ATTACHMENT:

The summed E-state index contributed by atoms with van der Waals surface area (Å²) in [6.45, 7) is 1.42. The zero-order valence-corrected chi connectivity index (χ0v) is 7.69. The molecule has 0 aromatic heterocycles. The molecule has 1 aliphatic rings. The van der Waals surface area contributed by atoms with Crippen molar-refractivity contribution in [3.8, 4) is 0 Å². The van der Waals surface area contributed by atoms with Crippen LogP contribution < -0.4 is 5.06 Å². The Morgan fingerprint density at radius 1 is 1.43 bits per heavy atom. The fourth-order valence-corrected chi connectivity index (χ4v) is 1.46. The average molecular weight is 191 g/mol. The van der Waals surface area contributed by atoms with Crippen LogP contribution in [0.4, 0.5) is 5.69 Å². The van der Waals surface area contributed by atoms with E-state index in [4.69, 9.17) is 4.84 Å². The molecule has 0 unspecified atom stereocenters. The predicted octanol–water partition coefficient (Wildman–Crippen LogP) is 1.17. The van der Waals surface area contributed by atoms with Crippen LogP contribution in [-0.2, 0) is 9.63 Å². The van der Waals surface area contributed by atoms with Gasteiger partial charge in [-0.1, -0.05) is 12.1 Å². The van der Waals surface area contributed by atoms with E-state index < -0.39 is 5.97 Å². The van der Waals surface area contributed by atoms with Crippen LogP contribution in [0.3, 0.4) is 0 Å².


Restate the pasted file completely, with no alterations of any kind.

The summed E-state index contributed by atoms with van der Waals surface area (Å²) in [6.45, 7) is 1.42. The zero-order valence-corrected chi connectivity index (χ0v) is 7.69. The molecule has 0 aromatic heterocycles. The molecule has 1 aliphatic rings. The van der Waals surface area contributed by atoms with Crippen molar-refractivity contribution in [3.8, 4) is 0 Å². The van der Waals surface area contributed by atoms with Crippen LogP contribution < -0.4 is 5.06 Å². The Morgan fingerprint density at radius 1 is 1.43 bits per heavy atom. The fourth-order valence-corrected chi connectivity index (χ4v) is 1.46. The average molecular weight is 191 g/mol. The van der Waals surface area contributed by atoms with Crippen LogP contribution in [0.4, 0.5) is 5.69 Å². The van der Waals surface area contributed by atoms with E-state index in [4.69, 9.17) is 4.84 Å². The molecule has 0 unspecified atom stereocenters. The predicted octanol–water partition coefficient (Wildman–Crippen LogP) is 1.17. The van der Waals surface area contributed by atoms with Crippen LogP contribution in [-0.2, 0) is 9.63 Å². The van der Waals surface area contributed by atoms with Gasteiger partial charge in [-0.1, -0.05) is 12.1 Å². The van der Waals surface area contributed by atoms with E-state index < -0.39 is 5.97 Å². The van der Waals surface area contributed by atoms with Crippen LogP contribution in [0.3, 0.4) is 0 Å².